14:32 Today is a very interesting round: who will win and thus enter the rest day with a good feeling? The grandmasters are all playing with White today and will be eager to teach their young counterparts a lesson. Schmaltz-Kevlishvili and Gormally-Zwirs are both very sharp Najdorf games and promise entertainment. Tournament leader Reinderman typically chose a less direct approach in the opening and went for 1.c4 e5 2.g3 against Soors. As my friend Frenk van Harreveld remarked, Dimitri is very good at making his opponents play below their usual level.
14:41 Ootes seems to be well prepared in the 9.d4 Ruy Lopez against Heimann and is half an hour up on time. Goudriaan’s handling of the white pieces against Van Foreest is somewhat mysterious, as for instance 7…b6 looks quite comfortable for Black. Following 7…Nbd7, White should probably go for 8.Nh4. With 8…e5 Jorden grabbed the initiative and by now seems to be clearly better.
16:00 It turned out that Etienne Goudriaan was freestyling right from the start, as he wasn’t prepared for 4…Bf5. His 11.g4? was already born out of desperation and after that things went from bad to worse.
That means Jorden van Foreest is back in contention with 3.5 out of 5.
16:32 Danny Gormally seems to be on his way to break his string of losses. With 15.Kb1 the game left the main track (15.f5 is the complex main line) and after a few more moves the following the critical position was reached:
Here Black could have grabbed the initiative with the typical pawn sacrifice 19…d5!, which frees his position. Instead, Nico landed in a bad endgame following 19…Qa5 20.h4 b3? 21.cxb3 axb3 22.Qxa5 Rxa5 23.Nxb3 and Black doesn’t have compensation for his sacrificed pawn.
16:48 The Najdorf battle in Schmaltz-Kevlishvili also saw many critical moments early in the game. On move 14 Black should probably hold back castling for a bit longer. On move 17 White has several alternatives to choose from. Starting with 21…Rb8 Black started some vague manoeuvring with his rooks (21…Red8 looks more to the point), but the position remained unclear, since White’s position wasn’t easy to handle either.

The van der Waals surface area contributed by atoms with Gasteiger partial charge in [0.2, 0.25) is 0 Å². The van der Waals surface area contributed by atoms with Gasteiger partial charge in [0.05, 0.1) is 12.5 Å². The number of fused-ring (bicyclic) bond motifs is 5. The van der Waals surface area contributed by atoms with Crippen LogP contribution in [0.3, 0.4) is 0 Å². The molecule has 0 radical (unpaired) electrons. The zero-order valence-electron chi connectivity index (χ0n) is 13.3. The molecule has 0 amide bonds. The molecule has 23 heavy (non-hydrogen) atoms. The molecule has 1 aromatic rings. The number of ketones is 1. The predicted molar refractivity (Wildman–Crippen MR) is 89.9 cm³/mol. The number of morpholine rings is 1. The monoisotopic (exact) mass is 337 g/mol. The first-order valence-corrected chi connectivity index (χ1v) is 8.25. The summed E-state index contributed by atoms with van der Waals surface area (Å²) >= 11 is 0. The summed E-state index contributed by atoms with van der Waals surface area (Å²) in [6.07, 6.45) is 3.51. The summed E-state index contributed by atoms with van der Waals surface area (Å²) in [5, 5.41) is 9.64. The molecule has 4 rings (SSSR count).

In this position Robby could have kept the tension with the cool 34…Ne6! (if White takes the rook Black has more than just a perpetual). Instead, after 34…Rxe4 the position was simplified somewhat and White kept a positional advantage based on the strong knight on e4.
17:55 Nico kept fighting and apparently Danny lost some of his confidence, since here White started repeating moves:
Instead of the repetition, White could have started his play on the queenside with 38.b3!, since Black doesn’t have a good way of taking on f6.
18:01 Stef Soors played a solid game with Black against tournament leader Dimitri Reinderman:
After a further six moves, including the exchange of queens, the peace was signed. The means Reinderman is still leading the tournament with 4.5 out of 5.
18:11 Once Roland Schmaltz got into control, Robby Kevlishvili quickly collapsed: Black lost a pawn on the queenside and with it the position.
18:35 The remaining game of the day is Ootes-Heimann. Although White had a clear time advantage after the opening, Black never had any real problems. In fact, with 17.h3 White started slipping (17.Bc1 is the solid alternative) and Black gradually took over the initiative. The dynamic 27.e6! still looks fine for White, but after 27.Bc2 White remains with a passive position. Heimann conserved his advantage well into the rook endgame, when the following position appeared:
Here it seems that Black should quickly start bringing his king into play with 45…Ke7, while after 45…b4 Ootes grabbed his chance with 46.Kf3! and is now close to drawing.
19:06 After 69 moves only two bare kings were left in Ootes-Heimann. This means that Lars is still doing very well and Andreas might be slightly disappointed because of the missed chances. Don’t forget that tomorrow is a rest day. Thursday at 14:00 we continue with the sixth round.
Report by Merijn van Delft, quality photo by Bas Beekhuizen, the other one by Merijn